We were given just 50 minutes for lunch before we had to get back on the bus and one of my friends was hankering for a hamburger, so a group of us went to a mom-and-pop place that served diner food. With the exception of the fried eggs (seemingly ubiquitous in Spain), the food was exactly the same as it was in the US. Meat, french fries, and salad. After enjoying a homey lunch, we boarded the bus and headed for our final destination of the day, Granada.
We arrived at our hotel (which had a real grass Paddle ball court!), unpacked, and went right back on the bus to visit El Alhambra, a complex of palaces used by the Sultans who governed the area back in the day. We were all a bit tired, in the way that you are after traveling for a long time, but it was still an enjoyable experience looking at the colorful palace ceilings (an “explosion of imagination”), the Arabic poetry written on the walls, and the numerous fountains and pools (which were “very dirty. You will have to be taken to the hospital). There is also the famous Court of the Lions, which contains a fountain supported by 12 unique lion sculptures. Unfortunately, it was so dark that it was very difficult to take any pictures.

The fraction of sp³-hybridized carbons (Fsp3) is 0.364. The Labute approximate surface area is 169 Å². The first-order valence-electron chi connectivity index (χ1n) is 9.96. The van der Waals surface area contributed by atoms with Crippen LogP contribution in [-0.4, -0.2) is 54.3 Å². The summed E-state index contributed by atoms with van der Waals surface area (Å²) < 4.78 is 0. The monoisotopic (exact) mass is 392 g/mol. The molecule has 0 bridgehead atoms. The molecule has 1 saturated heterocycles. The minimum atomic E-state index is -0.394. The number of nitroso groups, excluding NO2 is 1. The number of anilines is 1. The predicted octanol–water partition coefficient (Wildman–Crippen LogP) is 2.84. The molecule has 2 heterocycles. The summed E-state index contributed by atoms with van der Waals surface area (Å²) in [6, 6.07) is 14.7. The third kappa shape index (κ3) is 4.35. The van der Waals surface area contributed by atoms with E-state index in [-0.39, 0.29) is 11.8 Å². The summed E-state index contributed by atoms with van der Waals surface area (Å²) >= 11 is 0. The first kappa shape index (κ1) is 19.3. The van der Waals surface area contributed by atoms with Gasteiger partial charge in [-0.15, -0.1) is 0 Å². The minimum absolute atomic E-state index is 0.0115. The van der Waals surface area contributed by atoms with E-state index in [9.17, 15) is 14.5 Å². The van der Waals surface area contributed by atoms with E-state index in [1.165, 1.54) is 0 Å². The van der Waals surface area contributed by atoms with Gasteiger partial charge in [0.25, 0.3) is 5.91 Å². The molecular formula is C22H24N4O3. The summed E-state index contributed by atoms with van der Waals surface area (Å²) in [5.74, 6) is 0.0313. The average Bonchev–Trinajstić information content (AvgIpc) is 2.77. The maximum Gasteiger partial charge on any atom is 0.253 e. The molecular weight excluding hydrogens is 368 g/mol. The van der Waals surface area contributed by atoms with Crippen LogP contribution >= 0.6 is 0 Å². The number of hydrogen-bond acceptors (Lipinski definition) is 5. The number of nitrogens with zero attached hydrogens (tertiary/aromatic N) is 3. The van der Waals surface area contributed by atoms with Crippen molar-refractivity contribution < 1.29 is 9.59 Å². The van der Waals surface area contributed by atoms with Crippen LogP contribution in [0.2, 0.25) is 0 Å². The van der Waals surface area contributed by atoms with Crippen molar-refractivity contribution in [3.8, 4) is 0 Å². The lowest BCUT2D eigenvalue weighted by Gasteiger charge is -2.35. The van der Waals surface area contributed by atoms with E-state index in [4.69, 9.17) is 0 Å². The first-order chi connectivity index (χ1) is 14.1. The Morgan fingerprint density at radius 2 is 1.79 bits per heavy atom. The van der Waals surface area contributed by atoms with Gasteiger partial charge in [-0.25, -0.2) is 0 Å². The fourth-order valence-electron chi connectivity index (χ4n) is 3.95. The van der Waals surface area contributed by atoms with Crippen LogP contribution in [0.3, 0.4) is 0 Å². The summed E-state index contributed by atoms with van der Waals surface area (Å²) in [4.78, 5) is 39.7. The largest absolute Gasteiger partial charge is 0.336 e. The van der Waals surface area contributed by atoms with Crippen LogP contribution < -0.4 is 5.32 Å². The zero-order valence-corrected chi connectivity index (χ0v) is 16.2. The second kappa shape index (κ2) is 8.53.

At this point, I must digress from the straight forward narrative to describe the best tour guide of the trip: Maria Dos. Since the choir was such a large group, we had to split up in order to see the palace. The first group went with Maria Uno, the second, with Maria Dos. I was blessed to be in the second group and experience Maria Dos first hand. A few quotes (you must read them in a Spanish accent for the full effect):
“The first sultan lived for thirty years. The next one, for six months. They were poison-ed. They were murder-ed. They were torture-ed. They died…of natural causes. But the important thing to remember is that they were killed…because they were…the sultans.”
“I studied Arabic for three years, but I gave up because I had to re-learn the alphabet every time…the first time was exciting, the second time was annoying…the third time…was exasperating…I just gave up.”
“Do not touch the walls. The Alhambra is very old and the human hand only destroys. In the next room, you can touch what everything you want.” [walk to the next room] “Please do not touch the walls.”
“Do not go into the water. It is very dirty. It has viruses, and bacteria, and if you fall in we will have to take you to the hospital right away.”
At the time, she seemed like a terrible tour guide. Now, she is legendary. Upon our return from El Alhambra, my roommate and I discovered that the tea in the room was free! Never ones to let free tea go to waste, we brewed a pot before going to bed.